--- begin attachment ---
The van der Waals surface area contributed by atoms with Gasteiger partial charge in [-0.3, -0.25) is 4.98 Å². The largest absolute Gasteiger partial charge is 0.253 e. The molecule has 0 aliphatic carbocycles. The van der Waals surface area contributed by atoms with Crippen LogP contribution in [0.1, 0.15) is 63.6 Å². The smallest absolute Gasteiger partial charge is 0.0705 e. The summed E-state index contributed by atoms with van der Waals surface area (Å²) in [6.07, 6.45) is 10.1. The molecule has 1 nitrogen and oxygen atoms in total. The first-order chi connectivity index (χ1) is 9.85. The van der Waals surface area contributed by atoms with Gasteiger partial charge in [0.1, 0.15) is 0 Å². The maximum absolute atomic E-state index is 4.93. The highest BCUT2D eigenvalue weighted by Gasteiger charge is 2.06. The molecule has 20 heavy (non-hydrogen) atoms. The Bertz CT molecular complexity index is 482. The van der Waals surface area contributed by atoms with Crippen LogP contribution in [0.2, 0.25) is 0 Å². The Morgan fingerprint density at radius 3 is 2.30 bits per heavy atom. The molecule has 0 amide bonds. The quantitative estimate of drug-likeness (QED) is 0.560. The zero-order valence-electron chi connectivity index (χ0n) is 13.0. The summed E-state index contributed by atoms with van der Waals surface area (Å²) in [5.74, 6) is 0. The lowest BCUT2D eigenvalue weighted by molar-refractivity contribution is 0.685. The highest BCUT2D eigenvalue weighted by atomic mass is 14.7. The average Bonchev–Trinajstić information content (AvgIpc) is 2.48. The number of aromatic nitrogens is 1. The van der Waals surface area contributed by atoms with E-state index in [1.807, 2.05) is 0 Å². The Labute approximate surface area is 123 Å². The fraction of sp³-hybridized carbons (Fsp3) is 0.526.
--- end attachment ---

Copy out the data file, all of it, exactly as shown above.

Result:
The van der Waals surface area contributed by atoms with Gasteiger partial charge in [-0.3, -0.25) is 4.98 Å². The largest absolute Gasteiger partial charge is 0.253 e. The molecule has 0 aliphatic carbocycles. The van der Waals surface area contributed by atoms with Crippen LogP contribution in [0.1, 0.15) is 63.6 Å². The smallest absolute Gasteiger partial charge is 0.0705 e. The summed E-state index contributed by atoms with van der Waals surface area (Å²) in [6.07, 6.45) is 10.1. The molecule has 1 nitrogen and oxygen atoms in total. The first-order chi connectivity index (χ1) is 9.85. The van der Waals surface area contributed by atoms with Gasteiger partial charge in [0.1, 0.15) is 0 Å². The maximum absolute atomic E-state index is 4.93. The highest BCUT2D eigenvalue weighted by Gasteiger charge is 2.06. The molecule has 20 heavy (non-hydrogen) atoms. The Bertz CT molecular complexity index is 482. The van der Waals surface area contributed by atoms with Crippen LogP contribution in [0.2, 0.25) is 0 Å². The Morgan fingerprint density at radius 3 is 2.30 bits per heavy atom. The molecule has 0 amide bonds. The quantitative estimate of drug-likeness (QED) is 0.560. The zero-order valence-electron chi connectivity index (χ0n) is 13.0. The summed E-state index contributed by atoms with van der Waals surface area (Å²) in [5.74, 6) is 0. The lowest BCUT2D eigenvalue weighted by molar-refractivity contribution is 0.685. The highest BCUT2D eigenvalue weighted by atomic mass is 14.7. The average Bonchev–Trinajstić information content (AvgIpc) is 2.48. The number of aromatic nitrogens is 1. The van der Waals surface area contributed by atoms with E-state index in [1.807, 2.05) is 0 Å². The Labute approximate surface area is 123 Å². The fraction of sp³-hybridized carbons (Fsp3) is 0.526.